Warm spring days like these stir up the fondest memories of when I was a girl. My grandmother would fill her house with fresh cut flowers from the garden. She couldn't get enough. A kaleidoscope of flowers in every room, eclectically arranged in old jam jars and chipped tea cups. Lilacs, irises, tulips, cherry blossoms, and wild flowers which I'd gathered from the hills behind her house. On May Day she would help me weave them into a crown to pin in my hair. Throughout the summer months the sweetest, most intoxicating aroma would waft through her rooms, carried on the gentle breeze which rustled her embroidered curtains. When she died and the house was sold, I transplanted some of her lilac bushes into my own garden. These days, her lilacs grace my kitchen table.
On warm spring days like these, I throw open the windows and doors, and let the dog come and go as she pleases. You have no idea how happy this makes her. She bounds in and out, relishing the new-found sense of freedom. Finally she settles in the sunbeam that stretches through the open door and across the kitchen floor, only to pounce back out if a squirrel or bird ventures too close. I love the sense of openness in the house, too. The sun is brighter, the air is fresher and smells of rain and, like my grandmother's house, my rooms are dressed in royal shades of purple - irises, lilacs, lavender, and chive blossoms, all in bloom right now.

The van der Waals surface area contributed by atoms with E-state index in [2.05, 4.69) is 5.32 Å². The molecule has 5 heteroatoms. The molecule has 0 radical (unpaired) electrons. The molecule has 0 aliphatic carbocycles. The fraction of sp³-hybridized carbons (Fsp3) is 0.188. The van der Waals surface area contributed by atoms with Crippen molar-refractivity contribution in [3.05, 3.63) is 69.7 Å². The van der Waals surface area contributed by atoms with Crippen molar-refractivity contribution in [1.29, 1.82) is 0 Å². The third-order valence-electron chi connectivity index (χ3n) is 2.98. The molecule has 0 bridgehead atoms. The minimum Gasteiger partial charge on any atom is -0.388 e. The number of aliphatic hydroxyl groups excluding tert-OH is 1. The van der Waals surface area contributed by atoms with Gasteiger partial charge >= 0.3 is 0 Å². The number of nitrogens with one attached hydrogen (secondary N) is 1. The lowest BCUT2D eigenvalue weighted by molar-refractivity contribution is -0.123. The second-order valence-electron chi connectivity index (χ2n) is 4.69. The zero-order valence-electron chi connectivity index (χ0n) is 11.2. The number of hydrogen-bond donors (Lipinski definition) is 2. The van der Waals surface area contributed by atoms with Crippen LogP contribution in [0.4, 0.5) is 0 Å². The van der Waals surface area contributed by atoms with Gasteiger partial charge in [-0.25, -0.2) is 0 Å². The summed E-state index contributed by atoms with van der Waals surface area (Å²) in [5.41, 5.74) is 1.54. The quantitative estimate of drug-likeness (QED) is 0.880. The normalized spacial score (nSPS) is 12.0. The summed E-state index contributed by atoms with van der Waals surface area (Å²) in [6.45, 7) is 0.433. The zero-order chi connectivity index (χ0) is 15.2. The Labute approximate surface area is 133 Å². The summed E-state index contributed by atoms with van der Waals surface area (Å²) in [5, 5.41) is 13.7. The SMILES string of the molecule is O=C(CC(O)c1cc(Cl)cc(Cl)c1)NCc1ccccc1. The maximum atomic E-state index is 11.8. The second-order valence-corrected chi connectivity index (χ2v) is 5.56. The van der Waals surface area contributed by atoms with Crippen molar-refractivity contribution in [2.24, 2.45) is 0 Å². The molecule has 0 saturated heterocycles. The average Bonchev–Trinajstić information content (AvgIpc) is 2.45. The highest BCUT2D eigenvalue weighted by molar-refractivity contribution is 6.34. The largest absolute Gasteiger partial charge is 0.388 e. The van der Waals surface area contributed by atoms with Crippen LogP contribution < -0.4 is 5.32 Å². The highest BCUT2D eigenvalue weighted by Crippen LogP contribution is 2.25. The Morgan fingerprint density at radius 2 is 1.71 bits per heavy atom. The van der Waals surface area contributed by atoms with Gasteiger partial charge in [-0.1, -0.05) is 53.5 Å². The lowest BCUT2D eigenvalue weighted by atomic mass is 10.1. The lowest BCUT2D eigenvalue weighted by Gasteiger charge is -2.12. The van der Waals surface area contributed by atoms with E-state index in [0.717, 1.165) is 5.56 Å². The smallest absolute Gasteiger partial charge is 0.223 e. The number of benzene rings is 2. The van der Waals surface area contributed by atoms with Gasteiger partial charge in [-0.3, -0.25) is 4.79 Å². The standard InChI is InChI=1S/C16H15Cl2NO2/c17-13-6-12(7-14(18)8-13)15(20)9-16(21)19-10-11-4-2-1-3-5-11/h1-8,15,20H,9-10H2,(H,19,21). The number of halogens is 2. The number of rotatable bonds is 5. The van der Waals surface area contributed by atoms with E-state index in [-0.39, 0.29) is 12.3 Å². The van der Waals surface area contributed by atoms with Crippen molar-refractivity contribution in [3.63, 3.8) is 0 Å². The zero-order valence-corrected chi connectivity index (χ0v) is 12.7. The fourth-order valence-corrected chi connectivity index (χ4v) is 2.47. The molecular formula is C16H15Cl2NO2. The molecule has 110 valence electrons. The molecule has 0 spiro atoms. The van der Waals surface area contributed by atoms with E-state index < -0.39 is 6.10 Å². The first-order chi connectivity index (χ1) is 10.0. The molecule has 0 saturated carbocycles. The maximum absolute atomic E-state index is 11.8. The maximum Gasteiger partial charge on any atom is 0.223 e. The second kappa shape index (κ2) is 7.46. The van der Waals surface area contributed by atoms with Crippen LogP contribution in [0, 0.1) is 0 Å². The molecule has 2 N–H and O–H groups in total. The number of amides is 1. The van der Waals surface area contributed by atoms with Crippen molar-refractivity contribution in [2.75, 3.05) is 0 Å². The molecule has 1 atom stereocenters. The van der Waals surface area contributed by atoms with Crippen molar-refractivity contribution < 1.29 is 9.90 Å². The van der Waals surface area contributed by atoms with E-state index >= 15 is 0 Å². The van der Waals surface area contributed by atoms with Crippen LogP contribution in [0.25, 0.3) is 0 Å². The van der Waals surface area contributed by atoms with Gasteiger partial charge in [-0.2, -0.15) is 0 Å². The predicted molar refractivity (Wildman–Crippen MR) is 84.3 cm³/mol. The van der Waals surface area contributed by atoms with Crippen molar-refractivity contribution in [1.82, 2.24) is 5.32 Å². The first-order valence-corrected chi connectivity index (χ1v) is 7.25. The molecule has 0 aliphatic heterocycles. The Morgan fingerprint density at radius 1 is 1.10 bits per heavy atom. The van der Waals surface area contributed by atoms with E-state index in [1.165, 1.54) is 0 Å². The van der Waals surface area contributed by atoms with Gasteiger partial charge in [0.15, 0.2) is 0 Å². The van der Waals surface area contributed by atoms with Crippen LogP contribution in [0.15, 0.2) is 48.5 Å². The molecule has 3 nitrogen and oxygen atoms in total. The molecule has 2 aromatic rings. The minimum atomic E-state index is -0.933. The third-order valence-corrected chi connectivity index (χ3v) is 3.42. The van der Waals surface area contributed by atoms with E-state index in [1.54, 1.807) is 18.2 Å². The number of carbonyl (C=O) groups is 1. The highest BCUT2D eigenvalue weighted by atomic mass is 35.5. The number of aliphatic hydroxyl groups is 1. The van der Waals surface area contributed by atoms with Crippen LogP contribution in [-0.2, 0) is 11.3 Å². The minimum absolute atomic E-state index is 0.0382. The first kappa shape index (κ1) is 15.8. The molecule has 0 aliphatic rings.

May 11, 2014
I'm taking a break from food today to write about something that's been heavy on my heart recently. Something that's deeply personal and intensely private, but something with which I believe all allergy moms struggle. The endless questions, fears, self-doubt, and monsters-in-the-closet that come along with raising a child with severe food allergies. And the search for a place to rest. Check out the full post on Freedible.
May 3, 2014
There are times when writing this blog that I find myself at a loss for words. I don't have a fabulous story to go along with my recipes. I can't even come up with a fancy quote to go under the picture, and I'm just too exhausted to Google one. Times when my thoughts are as scattered as the golden flecks of polenta that spilled from my trembling hands onto the black stove top last night. If I could just manage to process them, refine them, maybe even add a little butter and salt, I'd have something amazing to say. But I just can't fit the pieces together. There are times, in fact, when all I have is a recipe. Simple as that. A recipe that's so deceptively easy, yet so luscious, rich and luxurious, that it would be a crime not to share it with you.